But no matter the vitriol I provoke from assigning a grade, I also have to be careful in my language, emotions and tone. That is the reality that is teaching in many higher education institutions today. It is unfortunate, for there are many students who don’t understand that being a student requires being a responsible and ethical adult. Whether seventeen or seventy, whining, complaining and threatening your professor for a higher grade is completely unacceptable, and deserves at least a little sarcasm in response.


And Now, A Plagiarism Moment

September 13, 2010

Professor Emeritus Daniel P. Resnick. Source: http://www.cmu.edu

I was sitting in the office of the only professor in Carnegie Mellon’s History Department with expertise in the area of history of education one mid-September day in ’93. It was my first semester in the doctoral program there, after transferring from Pitt to finish my PhD. I had already begun to question my decision to do my remaining studies there. My advisor Joe Trotter was “upset” that I’d taken and passed my doctoral written exams the spring before, when I was still technically a Pitt grad student, and had “run interference” to forbid me from publishing any new articles during the ’93-’94 school years. That was after my piece with my friend Marc had come out in Black Issues in Higher Education.

Steve Schlossman, the chair of the history department, was also upset, because I had decided not to take the American history proseminar, a course for first semester grad students. Apparently, even though I had taken the same course at Pitt two years before — and Carnegie Mellon had accepted all of my credits from my master’s program and first year as a doctoral student at Pitt — I had to take this course. I was read the riot act and told that I needed Carnegie Mellon’s “stamp of approval” before becoming a doctoral candidate. I was incensed, because this wasn’t what I’d been promised by my esteemed advisor and the graduate advisor, John Modell.

All this happened before I met Daniel P. Resnick in his office on Tuesday on a cool, but not too cool, and sunny late-summer day. His office was neat, relatively speaking, but spare and spartan in some ways, with books stacked in orderly fashion, and papers in numerous labeled folders. What I noticed the most was the smell, an old person’s not-fully-washed smell, of bagels and lox with some onion cream cheese.

Professor Resnick had gone to the restroom and left the door open for me to sit at a table next to his desk. He had already laid out my writing samples, the ones I’d put in his mailbox the week before. They included the Black Issues in Higher Education piece. After our exchange of greetings, Resnick sat down and said, “Considering your background, your writing is remarkable!” in a way that showed real surprise.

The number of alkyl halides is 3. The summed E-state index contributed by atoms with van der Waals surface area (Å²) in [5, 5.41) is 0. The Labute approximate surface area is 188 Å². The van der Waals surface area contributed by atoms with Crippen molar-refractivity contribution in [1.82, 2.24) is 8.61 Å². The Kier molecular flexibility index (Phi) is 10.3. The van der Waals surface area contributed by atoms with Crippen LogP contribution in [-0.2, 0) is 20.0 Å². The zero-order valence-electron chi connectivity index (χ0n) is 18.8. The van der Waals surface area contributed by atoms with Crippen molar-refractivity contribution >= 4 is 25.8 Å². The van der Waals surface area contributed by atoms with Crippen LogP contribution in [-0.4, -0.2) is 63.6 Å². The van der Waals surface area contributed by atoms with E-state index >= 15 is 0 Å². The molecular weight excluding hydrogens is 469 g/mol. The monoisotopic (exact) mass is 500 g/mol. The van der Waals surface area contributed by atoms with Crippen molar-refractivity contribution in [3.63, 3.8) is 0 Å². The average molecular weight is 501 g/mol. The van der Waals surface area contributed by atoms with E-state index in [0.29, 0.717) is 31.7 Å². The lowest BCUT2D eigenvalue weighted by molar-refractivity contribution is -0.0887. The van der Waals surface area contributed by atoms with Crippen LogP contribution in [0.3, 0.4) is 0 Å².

Before I could respond with a defense or process the obvious bigotry in that statement, Resnick then said, “There’s no way you could’ve written all this.” I responded, “Well, I did, and have the grades and degrees to prove it,” preferring not to accuse the only professor in the department with a specialty in the history of education of racism. “What-what I meant was, your papers are well-written…compared to most young scholars,” Resnick stammered. I accepted that response at face value, but kept what he had said before it in mind as I worked with him over the next three years.

Resnick, as it turned out, had lived for a year with his wife, the great Lauren Resnick, on the Mount Vernon-Bronxville border in 1960-61 (one of them was teaching at Sarah Lawrence, I think), so after finding out where I grew up, he had put two and two together and come up with sixteen. I found him patronizing, and about as knowledgeable in the recent developments of educational history as I would be of underground house music in Chelsea right now. Resnick himself had plagiarized, not in terms of his own work, but from the race relations rule book. He had plagiarized in stereotypes, far worse than anything of which he’d accused me.

Was it worth having this man on my dissertation committee? Yes, because I graduated. But, in the final analysis, it would’ve made more sense to transfer to NYU or Stanford School of Education than to spend three minutes, much less three years, working with a man whose belief in my work was minimal at best.